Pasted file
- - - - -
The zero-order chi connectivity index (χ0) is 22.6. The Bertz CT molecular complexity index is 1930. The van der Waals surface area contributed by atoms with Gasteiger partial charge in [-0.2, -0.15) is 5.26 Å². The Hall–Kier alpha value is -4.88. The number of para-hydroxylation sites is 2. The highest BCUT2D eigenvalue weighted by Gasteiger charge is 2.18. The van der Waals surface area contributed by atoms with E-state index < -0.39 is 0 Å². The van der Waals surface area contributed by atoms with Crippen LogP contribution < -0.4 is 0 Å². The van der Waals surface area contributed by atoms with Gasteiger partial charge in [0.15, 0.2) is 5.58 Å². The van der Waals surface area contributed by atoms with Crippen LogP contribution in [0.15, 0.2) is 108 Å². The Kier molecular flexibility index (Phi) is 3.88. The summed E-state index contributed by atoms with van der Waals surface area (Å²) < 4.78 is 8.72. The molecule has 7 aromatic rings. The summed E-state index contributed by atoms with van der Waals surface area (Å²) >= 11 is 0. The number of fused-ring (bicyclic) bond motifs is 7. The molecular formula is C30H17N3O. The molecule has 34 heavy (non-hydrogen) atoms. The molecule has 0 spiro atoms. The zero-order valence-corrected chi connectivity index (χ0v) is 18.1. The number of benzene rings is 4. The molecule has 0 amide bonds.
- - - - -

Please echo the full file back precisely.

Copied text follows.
The zero-order chi connectivity index (χ0) is 22.6. The Bertz CT molecular complexity index is 1930. The van der Waals surface area contributed by atoms with Gasteiger partial charge in [-0.2, -0.15) is 5.26 Å². The Hall–Kier alpha value is -4.88. The number of para-hydroxylation sites is 2. The highest BCUT2D eigenvalue weighted by Gasteiger charge is 2.18. The van der Waals surface area contributed by atoms with E-state index < -0.39 is 0 Å². The van der Waals surface area contributed by atoms with Crippen LogP contribution < -0.4 is 0 Å². The van der Waals surface area contributed by atoms with Gasteiger partial charge in [0.15, 0.2) is 5.58 Å². The van der Waals surface area contributed by atoms with Crippen LogP contribution in [0.15, 0.2) is 108 Å². The Kier molecular flexibility index (Phi) is 3.88. The summed E-state index contributed by atoms with van der Waals surface area (Å²) < 4.78 is 8.72. The molecule has 7 aromatic rings. The summed E-state index contributed by atoms with van der Waals surface area (Å²) >= 11 is 0. The number of fused-ring (bicyclic) bond motifs is 7. The molecular formula is C30H17N3O. The molecule has 34 heavy (non-hydrogen) atoms. The molecule has 0 spiro atoms. The zero-order valence-corrected chi connectivity index (χ0v) is 18.1. The number of benzene rings is 4. The molecule has 0 amide bonds.